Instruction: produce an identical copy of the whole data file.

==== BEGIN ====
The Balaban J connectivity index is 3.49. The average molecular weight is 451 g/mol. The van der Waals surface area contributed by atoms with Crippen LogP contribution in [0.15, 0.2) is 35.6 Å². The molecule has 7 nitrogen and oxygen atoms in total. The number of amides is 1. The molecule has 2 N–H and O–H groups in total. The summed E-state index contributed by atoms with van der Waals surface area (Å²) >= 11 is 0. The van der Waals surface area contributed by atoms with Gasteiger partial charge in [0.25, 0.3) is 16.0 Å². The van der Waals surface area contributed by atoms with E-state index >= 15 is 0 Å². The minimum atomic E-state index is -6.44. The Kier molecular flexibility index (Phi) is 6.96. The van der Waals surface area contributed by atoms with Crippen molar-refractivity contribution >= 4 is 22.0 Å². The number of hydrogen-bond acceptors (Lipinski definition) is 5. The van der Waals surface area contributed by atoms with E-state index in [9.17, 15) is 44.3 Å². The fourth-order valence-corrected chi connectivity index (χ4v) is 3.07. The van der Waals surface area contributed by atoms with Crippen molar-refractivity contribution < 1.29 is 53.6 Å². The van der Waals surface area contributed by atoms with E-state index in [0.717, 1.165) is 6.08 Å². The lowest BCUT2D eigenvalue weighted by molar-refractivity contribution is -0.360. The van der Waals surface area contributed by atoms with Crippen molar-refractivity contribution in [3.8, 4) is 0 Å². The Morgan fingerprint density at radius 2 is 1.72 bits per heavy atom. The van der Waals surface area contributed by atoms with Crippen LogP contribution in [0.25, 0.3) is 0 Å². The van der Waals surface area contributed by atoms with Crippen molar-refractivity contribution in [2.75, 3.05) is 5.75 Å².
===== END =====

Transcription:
The Balaban J connectivity index is 3.49. The average molecular weight is 451 g/mol. The van der Waals surface area contributed by atoms with Crippen LogP contribution in [0.15, 0.2) is 35.6 Å². The molecule has 7 nitrogen and oxygen atoms in total. The number of amides is 1. The molecule has 2 N–H and O–H groups in total. The summed E-state index contributed by atoms with van der Waals surface area (Å²) >= 11 is 0. The van der Waals surface area contributed by atoms with Gasteiger partial charge in [0.25, 0.3) is 16.0 Å². The van der Waals surface area contributed by atoms with E-state index >= 15 is 0 Å². The minimum atomic E-state index is -6.44. The Kier molecular flexibility index (Phi) is 6.96. The van der Waals surface area contributed by atoms with Crippen molar-refractivity contribution >= 4 is 22.0 Å². The number of hydrogen-bond acceptors (Lipinski definition) is 5. The van der Waals surface area contributed by atoms with E-state index in [9.17, 15) is 44.3 Å². The fourth-order valence-corrected chi connectivity index (χ4v) is 3.07. The van der Waals surface area contributed by atoms with Crippen molar-refractivity contribution < 1.29 is 53.6 Å². The van der Waals surface area contributed by atoms with E-state index in [0.717, 1.165) is 6.08 Å². The lowest BCUT2D eigenvalue weighted by molar-refractivity contribution is -0.360. The van der Waals surface area contributed by atoms with Crippen molar-refractivity contribution in [3.8, 4) is 0 Å². The Morgan fingerprint density at radius 2 is 1.72 bits per heavy atom. The van der Waals surface area contributed by atoms with Crippen LogP contribution in [0.25, 0.3) is 0 Å². The van der Waals surface area contributed by atoms with Crippen molar-refractivity contribution in [2.75, 3.05) is 5.75 Å².